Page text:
Now, as you noted, he is expected to condemn Trump's attempts to overturn the 2020 election and paint a clear picture of democracy on the brink. In a statement to the committee, obtained by Jamie Gangel, he says, it is breathtaking that these arguments even were conceived, let alone entertained by the president of the United States at that perilous moment in history.

And he goes on to say, had the vice president of the United States obeyed the president of the United States, America would immediately have been plunged into what would have been tantamount to a revolution within a paralyzing constitutional crisis.

And as you noted, John Eastman was actually a clerk, a former clerk of Michael Luttig.

I also want to note, also testifying today, Mike Pence's chief legal counsel Greg Jacob, who witnessed behind the scene efforts to pressure Pence to reject the electors on January 6th. Jacob sent Eastman an email during the insurrection blaming him for the violence.

Back to you.

MARQUARDT: All right, Pam Brown, thank you so much. A big day. We know you'll be watching closely.

Now, this morning, "The New York Times" is reporting that in an email just weeks after the 2020 election, the Trump ally and conservative attorney, John Eastman, who Pam Brown just mentioned there, he claimed to have known about a heated fight between Supreme Court justices over whether to hear arguments about former President Trump's false election claims.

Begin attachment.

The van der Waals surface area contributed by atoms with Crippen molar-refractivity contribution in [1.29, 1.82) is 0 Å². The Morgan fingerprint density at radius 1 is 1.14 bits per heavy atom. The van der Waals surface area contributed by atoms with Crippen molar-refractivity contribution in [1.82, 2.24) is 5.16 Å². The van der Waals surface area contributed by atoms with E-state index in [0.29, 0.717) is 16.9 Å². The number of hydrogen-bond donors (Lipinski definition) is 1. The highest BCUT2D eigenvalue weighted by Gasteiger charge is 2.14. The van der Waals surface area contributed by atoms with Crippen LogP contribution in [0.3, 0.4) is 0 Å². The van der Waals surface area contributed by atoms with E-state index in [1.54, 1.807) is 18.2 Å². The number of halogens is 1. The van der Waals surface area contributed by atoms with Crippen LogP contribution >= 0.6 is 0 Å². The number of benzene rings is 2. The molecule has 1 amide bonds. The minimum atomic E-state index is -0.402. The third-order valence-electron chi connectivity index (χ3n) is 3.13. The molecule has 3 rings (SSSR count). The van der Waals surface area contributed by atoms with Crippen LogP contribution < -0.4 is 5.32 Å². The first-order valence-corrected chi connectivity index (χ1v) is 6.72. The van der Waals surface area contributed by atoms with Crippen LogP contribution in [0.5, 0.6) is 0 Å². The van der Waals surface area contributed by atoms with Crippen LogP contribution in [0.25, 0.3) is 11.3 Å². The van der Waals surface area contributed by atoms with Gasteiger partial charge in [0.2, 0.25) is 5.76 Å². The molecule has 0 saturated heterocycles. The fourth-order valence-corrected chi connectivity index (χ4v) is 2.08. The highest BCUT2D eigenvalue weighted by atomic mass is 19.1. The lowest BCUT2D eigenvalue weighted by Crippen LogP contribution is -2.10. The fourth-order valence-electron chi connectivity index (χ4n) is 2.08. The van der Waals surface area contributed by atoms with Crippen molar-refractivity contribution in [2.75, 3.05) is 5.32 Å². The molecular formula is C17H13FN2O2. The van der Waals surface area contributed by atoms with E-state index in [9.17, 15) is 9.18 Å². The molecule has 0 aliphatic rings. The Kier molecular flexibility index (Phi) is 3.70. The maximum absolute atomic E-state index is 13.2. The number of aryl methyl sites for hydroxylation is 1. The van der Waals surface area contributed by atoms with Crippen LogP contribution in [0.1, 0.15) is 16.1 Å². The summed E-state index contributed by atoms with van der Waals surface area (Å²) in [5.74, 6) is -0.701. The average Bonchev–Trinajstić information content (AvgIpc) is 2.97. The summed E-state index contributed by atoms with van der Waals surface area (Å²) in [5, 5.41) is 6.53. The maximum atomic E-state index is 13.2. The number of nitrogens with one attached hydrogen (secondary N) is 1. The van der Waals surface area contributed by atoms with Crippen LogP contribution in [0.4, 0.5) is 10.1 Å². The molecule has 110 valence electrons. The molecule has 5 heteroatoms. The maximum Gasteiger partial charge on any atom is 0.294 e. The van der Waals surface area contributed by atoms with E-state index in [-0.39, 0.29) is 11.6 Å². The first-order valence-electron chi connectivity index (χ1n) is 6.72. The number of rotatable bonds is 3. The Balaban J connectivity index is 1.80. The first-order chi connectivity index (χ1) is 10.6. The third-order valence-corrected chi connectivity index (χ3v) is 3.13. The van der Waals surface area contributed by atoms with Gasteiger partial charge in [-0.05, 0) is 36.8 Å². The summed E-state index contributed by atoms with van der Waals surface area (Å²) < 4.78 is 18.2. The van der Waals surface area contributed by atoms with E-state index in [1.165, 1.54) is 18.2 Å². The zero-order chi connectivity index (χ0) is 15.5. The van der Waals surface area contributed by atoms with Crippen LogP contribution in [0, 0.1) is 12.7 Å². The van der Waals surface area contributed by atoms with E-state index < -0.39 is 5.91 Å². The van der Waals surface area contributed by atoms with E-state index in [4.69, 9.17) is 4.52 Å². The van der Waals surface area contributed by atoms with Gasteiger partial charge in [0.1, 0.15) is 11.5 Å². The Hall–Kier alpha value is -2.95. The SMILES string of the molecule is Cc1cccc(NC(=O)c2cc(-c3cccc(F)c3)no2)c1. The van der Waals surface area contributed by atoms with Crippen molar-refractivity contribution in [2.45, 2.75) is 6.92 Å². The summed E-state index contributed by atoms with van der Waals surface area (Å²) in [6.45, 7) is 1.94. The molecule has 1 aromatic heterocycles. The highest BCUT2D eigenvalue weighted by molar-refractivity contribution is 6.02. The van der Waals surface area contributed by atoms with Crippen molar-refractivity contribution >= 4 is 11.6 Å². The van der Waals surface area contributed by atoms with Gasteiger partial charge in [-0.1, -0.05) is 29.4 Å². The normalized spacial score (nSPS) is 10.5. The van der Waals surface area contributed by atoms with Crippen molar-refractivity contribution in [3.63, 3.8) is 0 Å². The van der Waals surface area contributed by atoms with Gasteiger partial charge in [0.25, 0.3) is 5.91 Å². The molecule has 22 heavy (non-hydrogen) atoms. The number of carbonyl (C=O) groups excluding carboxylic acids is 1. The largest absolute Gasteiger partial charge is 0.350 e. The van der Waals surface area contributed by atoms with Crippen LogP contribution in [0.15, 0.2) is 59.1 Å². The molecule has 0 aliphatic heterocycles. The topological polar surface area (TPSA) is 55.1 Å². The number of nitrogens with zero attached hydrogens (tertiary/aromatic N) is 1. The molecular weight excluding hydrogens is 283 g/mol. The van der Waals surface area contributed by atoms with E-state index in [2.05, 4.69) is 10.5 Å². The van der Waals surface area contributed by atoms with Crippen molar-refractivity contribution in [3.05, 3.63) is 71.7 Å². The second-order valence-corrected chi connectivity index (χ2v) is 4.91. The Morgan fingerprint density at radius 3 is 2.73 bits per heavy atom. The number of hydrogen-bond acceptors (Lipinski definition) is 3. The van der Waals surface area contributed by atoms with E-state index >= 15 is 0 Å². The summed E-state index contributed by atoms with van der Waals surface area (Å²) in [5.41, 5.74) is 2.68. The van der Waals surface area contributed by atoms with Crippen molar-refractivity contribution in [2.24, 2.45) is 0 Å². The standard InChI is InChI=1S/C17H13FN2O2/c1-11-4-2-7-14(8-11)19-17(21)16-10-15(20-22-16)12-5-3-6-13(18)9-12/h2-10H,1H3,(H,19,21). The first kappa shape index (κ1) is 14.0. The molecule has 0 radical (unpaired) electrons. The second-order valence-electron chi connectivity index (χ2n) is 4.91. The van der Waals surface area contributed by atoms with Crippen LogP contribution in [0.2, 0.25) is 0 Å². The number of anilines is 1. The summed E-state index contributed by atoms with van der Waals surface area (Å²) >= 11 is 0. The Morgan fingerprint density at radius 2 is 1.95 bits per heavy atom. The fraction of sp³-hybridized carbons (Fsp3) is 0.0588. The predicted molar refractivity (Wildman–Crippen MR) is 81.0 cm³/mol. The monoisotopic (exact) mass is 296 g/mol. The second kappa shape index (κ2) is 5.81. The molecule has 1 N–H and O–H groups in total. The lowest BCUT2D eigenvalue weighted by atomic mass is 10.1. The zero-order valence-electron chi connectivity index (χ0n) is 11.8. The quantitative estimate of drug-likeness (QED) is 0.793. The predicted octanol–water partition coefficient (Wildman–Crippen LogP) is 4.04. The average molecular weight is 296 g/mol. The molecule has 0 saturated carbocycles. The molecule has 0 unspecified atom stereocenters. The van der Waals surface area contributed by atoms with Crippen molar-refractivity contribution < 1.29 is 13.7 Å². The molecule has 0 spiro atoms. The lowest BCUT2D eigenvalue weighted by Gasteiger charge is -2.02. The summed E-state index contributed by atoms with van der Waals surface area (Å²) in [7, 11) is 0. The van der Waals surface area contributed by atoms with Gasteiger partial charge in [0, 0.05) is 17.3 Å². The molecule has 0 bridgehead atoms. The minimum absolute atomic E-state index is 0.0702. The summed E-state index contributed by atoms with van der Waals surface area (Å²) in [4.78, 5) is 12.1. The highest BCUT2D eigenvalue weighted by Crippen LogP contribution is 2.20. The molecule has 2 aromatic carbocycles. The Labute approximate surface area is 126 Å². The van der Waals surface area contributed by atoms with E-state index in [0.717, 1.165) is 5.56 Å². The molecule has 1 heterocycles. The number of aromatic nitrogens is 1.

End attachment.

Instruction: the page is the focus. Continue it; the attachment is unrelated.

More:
HARLOW: CNN's senior crime and justice reporter Katelyn Polantz joins us now.

I mean, if this "New York Times" reporting is accurate, it's remarkable. Walk us through what is alleged to have happened here.


Poppy and Alex, this "New York Times" reporting, it is the story of two lawyers working for Donald Trump after the election, before January 6th. And these two lawyers are plotting, talking about two things, going to the Supreme Court to try to block the election results and also expecting potentially rallygoers for Donald Trump to descend upon Washington, D.C., and bring a level of intimidation into this city and potentially to the Supreme Court itself.


So, I want to walk through these emails because there's a lot here.

So, "The New York Times" reports that John Eastman emailed on Christmas Eve 2020 to other people in the Trump campaign and other lawyers about the approach in court. He wrote, so the odds are not based on the legal merits but an assessment of the justices' spines. And I understand there is a heated fight underway. He then writes, for those willing to do their duty on the Supreme Court, we should help them by giving them a Wisconsin cert petition to add into the mix.

So, this is astonishing on its own because Eastman is indicating that he may potentially have insight into the Supreme Court. Then there's another lawyer that responds to him in these emails, Kenneth Chesebro, also working with the Trump campaign, responds that the odds of action before January 6th will become more favorable if the justices start to fear that there will be wild chaos on January 6th.

So, we haven't heard that before either, this lawyer talking about this idea of intimidation from the Trump rally that is set to take place about two weeks later.

Here we had Jamie Raskin on CNN about an hour ago. Here's how he spoke about these emails, what it meant to him and the House Select Committee.